An important contribution is El Guindi’s note of the relationship between kinship and ritual, recognizing that biological procreation is always accompanied by cultural rituals at key times including birth and marriage, giving official status to the relationships. Thus kinship is both biologically and also culturally created / affirmed. El Guindi uses the example of the Egyptian ritual seven days after birth, and a wedding ritual among the Zapotec in Mexico, called ‘waltzing the turkeys’. In this way rituals function to “draw the boundary of who is kin and who is not, and to reveal the process of transforming some kin into other kin.” (p.140)
Suckling then “is a highly regulated, well-calculated means of incorporating kin. It has a transformative function in kinship relations, it constructs new links, creates new relations, transforms existing ones, intensifies and interlocks kin relations, prohibits some relations and creates others. It categorizes and re-categorizes kinship by birth and kinship by marriage.” (p.142)
In writing style, the book is wordy and often repetitive, which can at times make it difficult to read. The author effectively questions Western constructs as the basis of theory, drawing on Arabic language, the Qur’an and famous Muslim medieval sociologist Ibn Khaldun, to offer an alternative framework.
El Guindi draws a distinction between wet-nursing and the ‘suckling’ relationship: however it is unclear on what basis she is making that distinction. Her book also focuses on the Arab world. This is appropriate as her data comes from ethnographic research in that area. At the same time, she makes clear that while the suckling relationship as formative of kinship does not originate within Islam, it is endorsed by the Qur’an and hadith within Islam as a legally-binding relationship. Given that, the question is how this relationship functions in other Muslim, non-Arab societies. This begs for further research around this fascinating topic.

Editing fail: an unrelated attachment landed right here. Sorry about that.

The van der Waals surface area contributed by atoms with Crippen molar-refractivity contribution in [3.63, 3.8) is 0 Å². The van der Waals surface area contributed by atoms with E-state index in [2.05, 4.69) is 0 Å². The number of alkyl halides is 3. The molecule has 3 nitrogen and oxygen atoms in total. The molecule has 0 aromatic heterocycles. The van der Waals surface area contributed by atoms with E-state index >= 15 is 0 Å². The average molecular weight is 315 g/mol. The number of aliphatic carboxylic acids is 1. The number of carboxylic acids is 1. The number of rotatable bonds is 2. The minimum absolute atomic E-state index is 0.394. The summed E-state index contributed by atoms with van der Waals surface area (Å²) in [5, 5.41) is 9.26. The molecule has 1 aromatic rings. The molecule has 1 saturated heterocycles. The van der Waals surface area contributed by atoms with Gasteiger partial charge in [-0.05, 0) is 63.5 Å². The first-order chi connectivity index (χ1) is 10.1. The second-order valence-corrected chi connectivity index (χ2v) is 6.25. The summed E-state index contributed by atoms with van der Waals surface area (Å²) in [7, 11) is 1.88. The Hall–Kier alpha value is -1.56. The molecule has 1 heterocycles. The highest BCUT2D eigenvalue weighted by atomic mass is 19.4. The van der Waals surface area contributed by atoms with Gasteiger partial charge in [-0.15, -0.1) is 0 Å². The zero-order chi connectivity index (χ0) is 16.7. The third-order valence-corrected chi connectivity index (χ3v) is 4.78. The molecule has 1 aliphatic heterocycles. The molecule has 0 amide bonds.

The book is a valuable contribution to kinship theory within anthropology. And it examines a phenomenon deeply rooted in the women’s world: only women have the power to confer this relationship. Once given, its legal, relational and behavioural implications are lifelong.
The price of this book is prohibitive: you’ll probably need to borrow it from an established library (or get it on Kindle). And the reading can be challenging. However if you can get to it, it is a worthwhile read, drawing our attention back to breastfeeding, something which can be lost in the intimacy of women’s domains, yet is highly significant in its social implications.
Moyra Dale spent over two decades in the Middle East (particularly Egypt, Jordan, and Syria) with her family working in education, specializing in Adult Literacy (Arabic) and teacher training. She is an ethnographer whose research has included exploring adult literacy in Egypt and the women’s mosque movement in Syria through women’s accounts and understanding of their own lives and realities. Currently based in Melbourne, Australia, she writes, teaches, trains, and supervises students in Islam and cross-cultural understanding, with a focus on Muslim women.
Moyra holds a PhD in Education (La Trobe University) and Doctor of Theology (Melbourne School of Theology).